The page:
* Skin-Lasting is a product that Susie actually developed for people with dry skin issues and she has found it effective to heal hot spots on her dog too. I’ve used skin-lasting for myself and it does do wonders for healing dry skin and it’s a great moisturizer for my mature skin.  It sprays on like water, it’s not greasy and it’s effective. Here’s the link to the website for more information:  www.skinlasting.com

Danger only gets one or two hot spots per year so this method of treatment has been effective for his needs. Hot spots can be an indicator of allergies or other conditions, which may require a dietary change and/or other treatment.  If your dog has chronic episodes of hot spots, consulting a veterinarian is advisable. My dog Syra used to get hot spots often; she had allergies. I found the Chinese herbs called Skin Relief to be effective for her. Here is the website link for that alternative: dogcross.com.

A Natural Way to Keep Your Dog’s Teeth Clean

Jan. 21st 2011 12:20 PM

Here’s a great suggestion from one of my clients on how to keep your dog’s teeth clean the natural way.

I took Wakinyan (the gorgeous dog in the photo) to the holistic vet today and she told me about this great natural way to clean and care for dog’s teeth and gums: give the dog a raw chicken, turkey, or duck neck to chew on.  It is very important that the neck be raw because once  cooked, the bones soften and break down becoming a choking hazard.  It’s actually best if the necks are still slightly frozen since that makes for more of a workout.  Once a week is enough to maintain teeth and gums in healthy shape and it’s a good idea to subtract the calories of the neck from the amount of food so as not to overfeed. I’m excited to give it a try and so is Wakinyan.

Photo and post courtesy of Loba and Wakinyan

Camp Unleashed – Eat! Sniff! Play!

Sep. 30th 2010 9:12 PM

Take your dog on a 4-day weekend retreat to the beautiful relaxing countryside and enjoy the company of other dogs and dog lovers. Immerse your dog in nature, celebrate the full free expression of dogness and see the world through your dog’s eyes.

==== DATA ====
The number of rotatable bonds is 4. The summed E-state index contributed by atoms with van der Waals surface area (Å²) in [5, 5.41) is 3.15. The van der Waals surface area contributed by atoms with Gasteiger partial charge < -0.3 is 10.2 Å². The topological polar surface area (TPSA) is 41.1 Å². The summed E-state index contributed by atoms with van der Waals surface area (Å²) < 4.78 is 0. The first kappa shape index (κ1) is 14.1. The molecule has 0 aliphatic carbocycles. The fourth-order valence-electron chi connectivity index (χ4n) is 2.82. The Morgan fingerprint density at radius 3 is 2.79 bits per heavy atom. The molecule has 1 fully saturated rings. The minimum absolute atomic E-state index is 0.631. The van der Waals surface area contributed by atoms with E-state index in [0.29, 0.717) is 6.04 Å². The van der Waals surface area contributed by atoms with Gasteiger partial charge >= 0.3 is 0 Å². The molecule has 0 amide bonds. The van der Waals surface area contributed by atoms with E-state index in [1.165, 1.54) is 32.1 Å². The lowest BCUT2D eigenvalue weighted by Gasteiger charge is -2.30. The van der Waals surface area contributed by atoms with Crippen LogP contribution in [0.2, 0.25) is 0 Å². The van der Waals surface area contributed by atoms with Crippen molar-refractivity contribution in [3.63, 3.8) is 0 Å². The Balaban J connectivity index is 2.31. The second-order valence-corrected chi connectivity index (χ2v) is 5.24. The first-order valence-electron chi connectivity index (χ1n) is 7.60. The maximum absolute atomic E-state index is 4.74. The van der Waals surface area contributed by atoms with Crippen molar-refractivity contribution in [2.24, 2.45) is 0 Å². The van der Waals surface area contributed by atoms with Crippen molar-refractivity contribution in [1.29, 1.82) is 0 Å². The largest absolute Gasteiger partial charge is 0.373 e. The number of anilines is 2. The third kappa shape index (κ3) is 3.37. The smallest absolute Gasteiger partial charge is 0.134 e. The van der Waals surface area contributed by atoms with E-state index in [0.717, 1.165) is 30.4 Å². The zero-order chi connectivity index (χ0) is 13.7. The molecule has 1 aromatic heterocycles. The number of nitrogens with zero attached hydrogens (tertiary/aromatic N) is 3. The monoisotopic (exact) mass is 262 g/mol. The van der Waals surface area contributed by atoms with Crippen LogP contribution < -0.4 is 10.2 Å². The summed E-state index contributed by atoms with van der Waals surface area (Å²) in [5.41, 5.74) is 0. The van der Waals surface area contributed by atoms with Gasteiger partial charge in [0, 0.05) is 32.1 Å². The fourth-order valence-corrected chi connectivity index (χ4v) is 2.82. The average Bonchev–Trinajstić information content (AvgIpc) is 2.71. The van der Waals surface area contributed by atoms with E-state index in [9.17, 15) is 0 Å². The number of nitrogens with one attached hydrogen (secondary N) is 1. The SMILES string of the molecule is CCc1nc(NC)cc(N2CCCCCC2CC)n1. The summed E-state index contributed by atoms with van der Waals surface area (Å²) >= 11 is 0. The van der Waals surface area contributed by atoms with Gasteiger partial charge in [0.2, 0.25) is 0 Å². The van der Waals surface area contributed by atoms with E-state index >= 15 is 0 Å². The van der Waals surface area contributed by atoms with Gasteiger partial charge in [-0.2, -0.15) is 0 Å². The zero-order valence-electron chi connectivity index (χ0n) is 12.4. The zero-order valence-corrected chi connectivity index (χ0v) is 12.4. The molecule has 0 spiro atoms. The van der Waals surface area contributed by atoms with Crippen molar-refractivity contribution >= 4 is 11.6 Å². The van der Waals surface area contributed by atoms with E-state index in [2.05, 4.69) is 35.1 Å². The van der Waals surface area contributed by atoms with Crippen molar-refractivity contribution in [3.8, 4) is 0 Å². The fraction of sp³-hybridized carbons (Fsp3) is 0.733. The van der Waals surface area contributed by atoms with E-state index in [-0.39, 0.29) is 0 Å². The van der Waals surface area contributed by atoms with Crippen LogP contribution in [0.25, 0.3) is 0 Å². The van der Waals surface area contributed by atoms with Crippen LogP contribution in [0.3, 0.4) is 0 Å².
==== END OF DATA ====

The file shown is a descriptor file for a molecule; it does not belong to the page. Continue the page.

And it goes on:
I recently did in-person consultations for the campers and their dogs at the Asheville, NC event. It was great fun and I will be returning in May 2011.

Camp Unleashed offers agility, dock diving, canine massage, scent games, painting with your pup, yoga with your dog, disc throwing, hikes, canoeing, animal communication and more.

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Eliminating Skunk Odor from Your Dog

Aug. 31st 2010 11:20 PM

A skunk’s spray is one of the most unpleasant odors there is to a human’s nose. If your dog gets sprayed by a skunk, do not bring the dog inside the house as it will take forever for the smell to dissipate. First check your dog’s eyes to see if they were sprayed. They will usually appear red and this may cause temporary blindness (10-15 minutes). Rinse your dog’s eyes with saline solution and take your dog to the veterinarian if his eyes continue to be red or irritated.

Before you grab the tomato juice, check out this most popular home remedy for de-skunking your dog:

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People Foods to Avoid Feeding Your Dogs

Aug. 31st 2010 10:18 PM

 

Chocolate, macadamia nuts and avocados may all sound delicious to you, but they’re actually quite dangerous for our animal companions.  The following information was compiled from various ASPCA posts and articles.  As with all animal health and safety considerations, speak with your veterinarian if you have any questions about other foods that may be harmful to your furry friends.

 

Chocolate, Coffee, Caffeine

These products all contain substances called methylxanthines, which are found in cacao seeds, the fruit of the plant used to make coffee and in the nuts of an extract used in some sodas. When ingested by animals, methylxanthines can cause vomiting and diarrhea, panting, excessive thirst and urination, hyperactivity, abnormal heart rhythm, tremors, seizures and even death. Note that darker chocolate is more dangerous